I’m Sure You’ve Had This Experience
Have you ever had the situation where your child is breaking down with a tantrum or meltdown over something upsetting to them? You feel confused about whether you should validate and show compassion for your child’s upset feelings and emotions. Or if you should discipline your child’s behavior (the screaming, yelling, being loud and possibly kicking/hitting or being disrespectful)?
Tonight I had my 5 year old child having a tantrum over not getting to do what he wanted to do because of approaching bedtime. The shouting, screaming, yelling….he brought it ALL ON, at 100% intensity! But I’ll tell you something. At this point of my life I’m not the slightest bit confused about what to do with this situation.
How Do I Handle the Tantrums?
I’m no softy where you can milk anything out of me with a tantrum because I’m a tough mama! Yet, not so tough that I don’t care about the child’s feelings. I know just when to push, to pull back, to console, to guide, train, teach, to dote and when to be tough! And I’ll tell you, it’s a real art. It’s a dance!
Many times, when consulting with a psychologist, medical doctor, or a behaviorist about your child’s tantrum over not getting something they want, you get more confused. They all have different things to say about it.
They are all valid, but it’s sure confusing in the moment of that tantrum wondering if you should be caring and comforting or stern and disciplinary. People ask what I do.
I take a holistic approach and incorporate key aspects from each philosophy. I also use my observations and experience on what breeds a self-sufficient, emotionally healthy, happy, respectful, and responsible child. My goal is to give them life skills that lead to their success as an adult. Isn’t that what we want for our children?
How You Handle the Tantrums Will Impact How Your Child Handles Life in The Future
What you do during those moments of upset tantrums has everything to do with how your child will experience and handle life in the future. I’ll walk you through it.
Let me start off by a bit of a generalization on what each field and school of thought tends to emphasize. Again, it’s a generalization, but you’ll get the idea of different schools of thought on the approach to a child’s tantrum.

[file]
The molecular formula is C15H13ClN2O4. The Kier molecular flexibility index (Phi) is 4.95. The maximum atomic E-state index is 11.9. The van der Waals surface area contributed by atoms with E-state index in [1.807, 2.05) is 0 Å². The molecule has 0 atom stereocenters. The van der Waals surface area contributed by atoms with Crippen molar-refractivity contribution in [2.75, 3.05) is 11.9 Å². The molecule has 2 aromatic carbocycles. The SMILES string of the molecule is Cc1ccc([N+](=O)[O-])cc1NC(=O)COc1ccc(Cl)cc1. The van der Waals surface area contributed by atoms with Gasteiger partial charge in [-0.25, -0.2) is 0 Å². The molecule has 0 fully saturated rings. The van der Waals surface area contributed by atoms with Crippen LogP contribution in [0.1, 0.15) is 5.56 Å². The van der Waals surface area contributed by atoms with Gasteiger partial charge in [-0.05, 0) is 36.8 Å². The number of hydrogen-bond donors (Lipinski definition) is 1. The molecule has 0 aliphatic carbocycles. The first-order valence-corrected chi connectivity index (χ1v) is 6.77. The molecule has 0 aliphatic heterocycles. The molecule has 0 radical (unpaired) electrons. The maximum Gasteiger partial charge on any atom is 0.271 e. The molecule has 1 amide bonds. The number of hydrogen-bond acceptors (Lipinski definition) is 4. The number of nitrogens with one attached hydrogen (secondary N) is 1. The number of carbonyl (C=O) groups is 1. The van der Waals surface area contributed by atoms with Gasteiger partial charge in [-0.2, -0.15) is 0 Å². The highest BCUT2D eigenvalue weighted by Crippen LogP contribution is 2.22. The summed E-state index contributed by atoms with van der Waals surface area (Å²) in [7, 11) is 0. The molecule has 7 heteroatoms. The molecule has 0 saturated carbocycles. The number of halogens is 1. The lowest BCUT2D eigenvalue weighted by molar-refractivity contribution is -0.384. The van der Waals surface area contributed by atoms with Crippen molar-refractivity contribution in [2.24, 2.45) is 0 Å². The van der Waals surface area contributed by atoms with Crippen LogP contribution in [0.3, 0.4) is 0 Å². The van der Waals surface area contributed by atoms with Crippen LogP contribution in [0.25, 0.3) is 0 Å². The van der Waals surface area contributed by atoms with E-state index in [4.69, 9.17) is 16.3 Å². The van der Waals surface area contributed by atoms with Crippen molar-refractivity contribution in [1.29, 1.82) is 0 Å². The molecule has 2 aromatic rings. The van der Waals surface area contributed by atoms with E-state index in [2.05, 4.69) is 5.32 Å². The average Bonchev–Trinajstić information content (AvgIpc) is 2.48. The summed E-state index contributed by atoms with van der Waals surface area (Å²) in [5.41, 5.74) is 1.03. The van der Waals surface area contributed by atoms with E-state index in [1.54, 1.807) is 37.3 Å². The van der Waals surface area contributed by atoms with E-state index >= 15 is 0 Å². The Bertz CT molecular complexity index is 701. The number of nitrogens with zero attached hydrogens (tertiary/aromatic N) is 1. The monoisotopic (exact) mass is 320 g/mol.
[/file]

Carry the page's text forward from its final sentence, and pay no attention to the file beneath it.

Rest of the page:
If you talk to a psychologist about what you should do with your child’s tantrum, he’ll tell you to validate the child’s feelings when they are upset. That’s good mental health. Unvalidated feelings bottled up can lead to a load of long term issues including depression, other complex, and suicide.
If you talk to a medical doctor, a psychiatrist, whose strength is in medicine, they may send you home with a prescription to stabilize your child’s mood should your child’s tantrum be deemed “excessive”. (I’ve been there. I’ve gone from a very colorful “cocktail of drugs” with my children to 100% med-free and happy).
If you talk to a behaviorist, they’ll make a plan emphasizing on fixing the behavior – getting your child to stop the tantrum. You may get into things like “carrot and the stick” – things that reward your child for not tantruming and undesirable consequences that discourage your child from tantruming and behaving inappropriately when upset.
So What SHOULD You Do?
When your child is in the middle of screaming and yelling uncontrollably, just what exactly do you do as a parent witnessing the scene?
Do you sit next to them and comfort them, validating their upset feelings? Do you call your MD and up their meds? Or do you discipline and give consequences for yelling, screaming, hitting/kicking or whatnot?
First, there are several important areas you need to cover with your tantrum response:
- Emotional Health & Validation
- Appropriate Behavior & Discipline
- Self-regulation (a skill the child needs to acquire through your teaching)